Tennessee is not recruiting well just because they got 18 dudes
Many people have attempted to frame Jim Harbaugh as a crazy person but what he truly is, is a tactical genius!
Why the oddities?
The sleepovers received major attention as being creepy but what one fails to realize is this truly is a maximizing of time and exposure to the recruit. No one stops to think about the amount of time it takes to drive from a nearby hotel to a recruit’s house but I bet Jim Harbaugh does. Why waste that time when you could be front and center spending 20 more minutes with a potential recruit? Harbaugh wasn’t going to sleep on the floor either (although I bet he would) and would have some of the best care.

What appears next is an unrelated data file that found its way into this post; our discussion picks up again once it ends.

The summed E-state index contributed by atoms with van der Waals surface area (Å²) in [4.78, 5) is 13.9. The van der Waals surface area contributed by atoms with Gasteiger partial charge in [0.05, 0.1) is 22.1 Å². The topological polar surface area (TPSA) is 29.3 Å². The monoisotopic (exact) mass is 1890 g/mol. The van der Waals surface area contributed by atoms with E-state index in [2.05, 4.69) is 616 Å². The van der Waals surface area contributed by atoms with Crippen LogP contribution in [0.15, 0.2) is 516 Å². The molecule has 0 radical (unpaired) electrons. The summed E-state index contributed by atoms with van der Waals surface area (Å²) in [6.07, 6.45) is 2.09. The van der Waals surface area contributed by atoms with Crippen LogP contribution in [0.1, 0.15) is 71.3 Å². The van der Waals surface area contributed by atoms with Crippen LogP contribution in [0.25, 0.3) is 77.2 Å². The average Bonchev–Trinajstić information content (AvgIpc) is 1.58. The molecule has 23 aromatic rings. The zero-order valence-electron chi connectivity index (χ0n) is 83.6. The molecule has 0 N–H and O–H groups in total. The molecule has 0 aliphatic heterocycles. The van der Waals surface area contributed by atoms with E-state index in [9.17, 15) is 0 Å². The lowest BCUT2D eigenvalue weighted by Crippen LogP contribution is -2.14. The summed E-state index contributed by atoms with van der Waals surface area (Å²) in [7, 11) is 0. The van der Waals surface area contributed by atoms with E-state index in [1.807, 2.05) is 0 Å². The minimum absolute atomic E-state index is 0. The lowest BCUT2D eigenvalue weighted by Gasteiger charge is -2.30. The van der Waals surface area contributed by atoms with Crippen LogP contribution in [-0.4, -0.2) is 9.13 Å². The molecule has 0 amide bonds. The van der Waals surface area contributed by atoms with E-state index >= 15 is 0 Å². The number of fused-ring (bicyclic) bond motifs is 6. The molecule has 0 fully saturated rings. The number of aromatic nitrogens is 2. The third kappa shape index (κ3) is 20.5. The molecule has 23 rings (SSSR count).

What has not been mentioned in news articles is the amount of time spent away from family. I am not certain of the actual hours spent away from family but Harbaugh has young children. If I had to spend x number of weeks away from my family and my success was dependent upon some 17 year old saying yes to my proposal then I would make darn sure that kid is going to say yes. What Harbaugh is doing is not odd at all when people understand it in the context of maximizing time, contact, and exposure. A sleep over may seem odd but spending 2-3 more hours to make your case than the next coach is most certainly not.
Signing of the Stars